Last week, Chrysler Financial turned away a $750 million government loan. Executives said that they had plenty of cash to meet short term financial needs. Now the Washington Post is reporting that the real reason Chrysler Financial turned down the government funding is that executives didn’t want to abide by new federal limits on pay.
The dynamic should be familiar to anyone who is a regular reader here. For executives, pay caps dramatically change the bailout calculus. If they take the bailout, they find their compensation so severly limited it isn’t much better than having the company go bankrupt. If they don’t take the bailout, they may risk their company but they also perserve a potential upside. Obviously, many executives will chose to risk the company to preserve their pay.
This dynamic should mean that only the most desperate companies would reach for a bailout, which is in theory a good thing. We don’t want healthy companies taking subsidies just because they happen to be handing them out on Capitol Hill. Unfortunately, the government has adopted a systemic crisis position that has led it to demand that firms take bailout bucks.
The loans to Chrysler Financial, for instance, were part of the governent’s efforts to bailout the auto industry. Chrysler Financial a vital lender to Chrysler dealerships and customers, while Chrylser is struggling to avoid bankruptcy. When it turned down the government financial, Chrysler Financial was forced to use more expensive financing from private banks. This arguably makes the company less financially stable, given the higher debt burden, and adds to stress at the automaker.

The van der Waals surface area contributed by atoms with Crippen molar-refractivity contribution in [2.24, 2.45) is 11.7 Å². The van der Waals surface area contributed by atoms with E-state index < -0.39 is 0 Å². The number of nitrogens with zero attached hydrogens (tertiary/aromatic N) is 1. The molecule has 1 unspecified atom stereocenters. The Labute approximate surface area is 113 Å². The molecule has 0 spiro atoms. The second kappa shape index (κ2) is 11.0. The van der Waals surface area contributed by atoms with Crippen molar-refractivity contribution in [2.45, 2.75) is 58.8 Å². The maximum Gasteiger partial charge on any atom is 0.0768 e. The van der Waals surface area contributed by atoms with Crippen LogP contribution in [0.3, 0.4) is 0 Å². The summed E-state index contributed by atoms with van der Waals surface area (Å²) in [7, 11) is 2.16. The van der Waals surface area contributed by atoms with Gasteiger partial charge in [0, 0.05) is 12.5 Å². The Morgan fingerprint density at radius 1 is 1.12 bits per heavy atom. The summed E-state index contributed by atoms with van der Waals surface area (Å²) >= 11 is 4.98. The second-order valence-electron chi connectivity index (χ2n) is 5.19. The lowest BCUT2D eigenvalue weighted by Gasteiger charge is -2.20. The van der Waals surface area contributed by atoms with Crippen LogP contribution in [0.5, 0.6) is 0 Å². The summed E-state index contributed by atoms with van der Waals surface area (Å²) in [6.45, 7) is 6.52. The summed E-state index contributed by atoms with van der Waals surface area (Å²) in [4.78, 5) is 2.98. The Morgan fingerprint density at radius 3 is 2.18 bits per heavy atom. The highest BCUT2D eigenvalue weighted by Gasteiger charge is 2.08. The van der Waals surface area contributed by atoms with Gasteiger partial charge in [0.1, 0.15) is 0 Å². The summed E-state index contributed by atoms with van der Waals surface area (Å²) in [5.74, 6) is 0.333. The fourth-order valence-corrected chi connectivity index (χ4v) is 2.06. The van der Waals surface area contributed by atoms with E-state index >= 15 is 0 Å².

One problem is that Chrysler Financial might be able to have its cake and eat it too. That is, if the government maintains the view that it is systemically important, it will likely wind up bailing it out even if the company goes bankrupt because of the arguably reckless refusal to take TARP funds. So, in this case, the continuing availability of the bailout makes it less likely that the executives will accept financing accompanied by limits until it is all but too late.